Temperature. The heat source is the internal digestion, the furnace. The outside temperature is not going to be an overwhelming indicator of what is going on inside. Humidity may play a part if your compost is in a windy desert like my friend’s in New Mexico, but here in the Pacific Northwest you’ll find even on the coldest winter night, the compost is warm several inches down. You could turn your compost every 3 days when the internal temperature is likely to start to drop. A rotating bin may be unable to stay warm and the contents may freeze. You can bring the rotating bin into a barn or garage or just wait until the weather warms back up again.
Soil from your compost.
· Understand that it will break down a great deal and there will be much less volume of soil than the original volume of ingredients.
· Layer carbon at the bottom, put in your Nitrogen sources (e.g. kitchen scraps and shredded paper), Then top with some soil. Water to be as wet as a wrung out sponge throughout. You may have heard you need worms and perhaps an additive. Worms and other insects to help break down your compost will at first be in the added layer of soil. If you are using a bin on the ground, worms and other bugs will migrate up to it. The additive is also not necessary, given your other ingredients. Just like a moldy sandwich in the refrigerator, compost happens.
· Fill the bin over as long as it takes. It doesn’t have to be full all at once. Keep adding to it. When the first bin is full or the first side of the rotating bin is half full, switch to the next by starting with Carbons at the bottom, add your fresh Nitrogens, then top with a layer from the older pile. Turning and flipping bring in air. If it’s not already wet, add water so the moisture is sponge like. My buddy Marcia adds more dry carbon and sometimes more wet nitrogen to keep that moisture just right in her rotating bins. Give them a couple of turns every day. Marcia also said she got several drums because she and her husband alone have plenty of banana peels and coffee grounds to creates lots of nitrogen. Remember to check with your household before shredding up the newspaper. Keep pieces no bigger than your palm. Marcia bought several because they don't break down immediately and she adds when they get low.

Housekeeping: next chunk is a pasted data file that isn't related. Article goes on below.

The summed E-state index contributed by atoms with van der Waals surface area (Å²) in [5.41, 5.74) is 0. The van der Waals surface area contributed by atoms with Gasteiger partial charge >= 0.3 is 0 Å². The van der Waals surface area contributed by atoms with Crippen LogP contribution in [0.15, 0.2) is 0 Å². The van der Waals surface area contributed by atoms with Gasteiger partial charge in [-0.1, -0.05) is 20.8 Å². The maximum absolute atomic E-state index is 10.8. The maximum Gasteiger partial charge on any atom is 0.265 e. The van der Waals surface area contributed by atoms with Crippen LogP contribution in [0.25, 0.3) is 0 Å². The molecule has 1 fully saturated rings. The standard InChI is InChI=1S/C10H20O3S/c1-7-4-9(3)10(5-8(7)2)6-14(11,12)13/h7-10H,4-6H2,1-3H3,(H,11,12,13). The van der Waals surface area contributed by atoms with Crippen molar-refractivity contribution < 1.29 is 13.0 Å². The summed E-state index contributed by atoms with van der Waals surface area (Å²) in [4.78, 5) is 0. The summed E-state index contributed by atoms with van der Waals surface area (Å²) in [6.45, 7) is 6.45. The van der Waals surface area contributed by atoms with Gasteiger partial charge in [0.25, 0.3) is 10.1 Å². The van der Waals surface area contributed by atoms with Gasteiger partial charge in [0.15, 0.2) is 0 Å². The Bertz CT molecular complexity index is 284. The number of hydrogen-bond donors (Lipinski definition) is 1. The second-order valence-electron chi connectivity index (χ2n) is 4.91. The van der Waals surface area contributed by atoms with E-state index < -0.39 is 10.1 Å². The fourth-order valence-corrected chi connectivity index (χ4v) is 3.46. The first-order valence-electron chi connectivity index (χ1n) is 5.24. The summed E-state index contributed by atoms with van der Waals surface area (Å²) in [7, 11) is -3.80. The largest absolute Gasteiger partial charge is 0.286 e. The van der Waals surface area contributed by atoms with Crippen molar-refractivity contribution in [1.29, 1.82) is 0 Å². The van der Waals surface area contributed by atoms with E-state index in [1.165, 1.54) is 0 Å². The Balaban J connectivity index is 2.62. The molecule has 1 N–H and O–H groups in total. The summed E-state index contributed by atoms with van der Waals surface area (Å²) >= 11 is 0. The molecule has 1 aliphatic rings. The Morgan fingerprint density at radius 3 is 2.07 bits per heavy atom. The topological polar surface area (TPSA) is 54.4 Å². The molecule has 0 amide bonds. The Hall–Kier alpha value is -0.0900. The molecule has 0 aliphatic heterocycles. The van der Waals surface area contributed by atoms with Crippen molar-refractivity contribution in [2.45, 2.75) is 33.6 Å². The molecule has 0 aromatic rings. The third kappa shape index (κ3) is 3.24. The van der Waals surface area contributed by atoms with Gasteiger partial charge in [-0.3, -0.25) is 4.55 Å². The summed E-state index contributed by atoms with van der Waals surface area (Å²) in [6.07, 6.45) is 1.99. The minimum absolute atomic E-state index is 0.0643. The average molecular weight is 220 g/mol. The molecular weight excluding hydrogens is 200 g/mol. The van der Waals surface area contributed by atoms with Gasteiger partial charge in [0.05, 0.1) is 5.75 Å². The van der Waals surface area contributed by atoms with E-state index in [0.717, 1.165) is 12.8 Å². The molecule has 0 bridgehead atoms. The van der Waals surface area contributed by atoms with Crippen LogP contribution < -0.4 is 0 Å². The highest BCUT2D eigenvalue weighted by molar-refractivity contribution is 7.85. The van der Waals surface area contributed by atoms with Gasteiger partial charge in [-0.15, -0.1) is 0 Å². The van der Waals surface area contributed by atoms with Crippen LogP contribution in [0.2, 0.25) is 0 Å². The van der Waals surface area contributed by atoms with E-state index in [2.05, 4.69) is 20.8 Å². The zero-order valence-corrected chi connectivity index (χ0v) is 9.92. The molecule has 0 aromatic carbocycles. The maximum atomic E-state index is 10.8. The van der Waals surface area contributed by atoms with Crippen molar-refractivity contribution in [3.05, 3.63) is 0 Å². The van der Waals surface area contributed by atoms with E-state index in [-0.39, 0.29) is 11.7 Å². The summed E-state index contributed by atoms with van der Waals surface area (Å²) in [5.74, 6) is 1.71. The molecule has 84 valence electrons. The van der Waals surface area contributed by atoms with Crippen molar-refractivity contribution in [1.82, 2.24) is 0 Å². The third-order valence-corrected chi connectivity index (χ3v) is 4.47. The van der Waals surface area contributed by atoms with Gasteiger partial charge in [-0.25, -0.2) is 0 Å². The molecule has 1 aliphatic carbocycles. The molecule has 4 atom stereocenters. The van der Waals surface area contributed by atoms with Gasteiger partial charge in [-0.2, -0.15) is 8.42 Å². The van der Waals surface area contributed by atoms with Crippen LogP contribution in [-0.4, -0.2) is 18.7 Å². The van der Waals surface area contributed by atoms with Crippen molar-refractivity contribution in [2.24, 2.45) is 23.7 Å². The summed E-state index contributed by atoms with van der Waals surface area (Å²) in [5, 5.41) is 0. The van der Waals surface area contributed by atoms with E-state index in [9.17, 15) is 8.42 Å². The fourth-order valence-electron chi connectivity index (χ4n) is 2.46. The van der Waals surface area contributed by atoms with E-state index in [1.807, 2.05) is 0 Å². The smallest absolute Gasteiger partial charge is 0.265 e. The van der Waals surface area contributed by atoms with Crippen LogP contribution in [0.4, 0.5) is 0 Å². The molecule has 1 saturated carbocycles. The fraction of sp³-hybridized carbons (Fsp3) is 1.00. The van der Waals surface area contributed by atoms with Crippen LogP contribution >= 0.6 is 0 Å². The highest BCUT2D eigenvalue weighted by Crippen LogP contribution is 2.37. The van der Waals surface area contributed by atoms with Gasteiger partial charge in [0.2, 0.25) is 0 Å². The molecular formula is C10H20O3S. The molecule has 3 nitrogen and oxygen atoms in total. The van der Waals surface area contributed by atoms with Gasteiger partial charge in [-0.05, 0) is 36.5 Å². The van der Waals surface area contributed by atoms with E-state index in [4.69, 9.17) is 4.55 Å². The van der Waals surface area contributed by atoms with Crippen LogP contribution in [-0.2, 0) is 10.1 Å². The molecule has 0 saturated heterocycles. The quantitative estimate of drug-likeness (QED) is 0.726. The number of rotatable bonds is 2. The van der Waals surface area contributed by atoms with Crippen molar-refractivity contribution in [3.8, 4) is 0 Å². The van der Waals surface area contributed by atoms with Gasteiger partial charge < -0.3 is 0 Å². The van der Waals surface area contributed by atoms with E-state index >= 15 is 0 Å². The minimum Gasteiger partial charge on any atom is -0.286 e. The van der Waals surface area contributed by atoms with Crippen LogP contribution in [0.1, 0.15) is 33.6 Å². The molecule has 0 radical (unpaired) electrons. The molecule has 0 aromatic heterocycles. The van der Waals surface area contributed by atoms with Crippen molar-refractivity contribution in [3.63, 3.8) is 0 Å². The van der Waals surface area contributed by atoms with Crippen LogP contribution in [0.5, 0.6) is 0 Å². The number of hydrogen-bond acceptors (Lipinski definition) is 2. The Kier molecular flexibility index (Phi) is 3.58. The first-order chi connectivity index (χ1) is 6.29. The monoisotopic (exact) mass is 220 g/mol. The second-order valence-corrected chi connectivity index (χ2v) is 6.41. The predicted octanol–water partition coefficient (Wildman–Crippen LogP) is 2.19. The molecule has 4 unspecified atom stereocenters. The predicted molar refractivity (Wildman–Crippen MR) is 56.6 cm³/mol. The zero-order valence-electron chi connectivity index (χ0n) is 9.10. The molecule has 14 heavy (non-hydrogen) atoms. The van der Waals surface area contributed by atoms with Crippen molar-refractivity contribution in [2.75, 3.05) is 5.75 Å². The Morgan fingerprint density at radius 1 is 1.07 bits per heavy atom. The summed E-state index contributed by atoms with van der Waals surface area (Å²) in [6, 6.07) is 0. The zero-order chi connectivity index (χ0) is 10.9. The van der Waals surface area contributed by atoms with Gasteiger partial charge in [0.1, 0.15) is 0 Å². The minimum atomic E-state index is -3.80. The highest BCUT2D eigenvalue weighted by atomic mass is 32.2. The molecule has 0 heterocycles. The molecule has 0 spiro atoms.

· When you’ve emptied the first bin contents into the second bin and the second bin is filled start again filling the first bin. The rotating bins work best about half full. As you begin to see soil you can filter it out and use it worms and all.
· Filter your mixed compost through a frame with ½ “ (half inch) openings and you’ll have a very nice soil mix. Throw the rest back into your bin to continue to break down.
Rules of Thumb
· 2/3 Nitrogen
· 1/3 Carbon
· Nothing bigger than your hand
· Turn or mix to aerate
· Wet as a rung out sponge
The Rodale Book of Composting, Newly Revised and Updated by Grace Gershuny and Deborah L. Martin, June 5, 2018
· Check with your local coffeeshop and café for their coffee ground waste. It will often include the coffee filters and be moist as a wring out sponge already. So, there you’re set up with your nitrogen, carbon, and moisture.